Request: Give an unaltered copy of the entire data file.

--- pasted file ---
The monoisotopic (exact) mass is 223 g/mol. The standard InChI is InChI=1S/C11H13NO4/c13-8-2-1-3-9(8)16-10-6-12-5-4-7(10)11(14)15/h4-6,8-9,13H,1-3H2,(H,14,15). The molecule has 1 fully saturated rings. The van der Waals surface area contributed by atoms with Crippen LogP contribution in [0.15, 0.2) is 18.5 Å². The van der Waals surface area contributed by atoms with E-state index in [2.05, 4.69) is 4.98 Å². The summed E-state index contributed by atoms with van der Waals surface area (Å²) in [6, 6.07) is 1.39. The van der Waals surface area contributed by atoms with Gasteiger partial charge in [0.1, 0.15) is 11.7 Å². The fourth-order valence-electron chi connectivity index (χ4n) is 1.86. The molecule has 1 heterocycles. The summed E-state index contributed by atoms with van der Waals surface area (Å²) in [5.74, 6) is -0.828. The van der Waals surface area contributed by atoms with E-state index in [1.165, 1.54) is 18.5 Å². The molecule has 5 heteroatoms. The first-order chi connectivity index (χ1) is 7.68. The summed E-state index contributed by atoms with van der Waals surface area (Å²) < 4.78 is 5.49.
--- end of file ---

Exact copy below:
The monoisotopic (exact) mass is 223 g/mol. The standard InChI is InChI=1S/C11H13NO4/c13-8-2-1-3-9(8)16-10-6-12-5-4-7(10)11(14)15/h4-6,8-9,13H,1-3H2,(H,14,15). The molecule has 1 fully saturated rings. The van der Waals surface area contributed by atoms with Crippen LogP contribution in [0.15, 0.2) is 18.5 Å². The van der Waals surface area contributed by atoms with E-state index in [2.05, 4.69) is 4.98 Å². The summed E-state index contributed by atoms with van der Waals surface area (Å²) in [6, 6.07) is 1.39. The van der Waals surface area contributed by atoms with Gasteiger partial charge in [0.1, 0.15) is 11.7 Å². The fourth-order valence-electron chi connectivity index (χ4n) is 1.86. The molecule has 1 heterocycles. The summed E-state index contributed by atoms with van der Waals surface area (Å²) in [5.74, 6) is -0.828. The van der Waals surface area contributed by atoms with E-state index in [1.165, 1.54) is 18.5 Å². The molecule has 5 heteroatoms. The first-order chi connectivity index (χ1) is 7.68. The summed E-state index contributed by atoms with van der Waals surface area (Å²) < 4.78 is 5.49.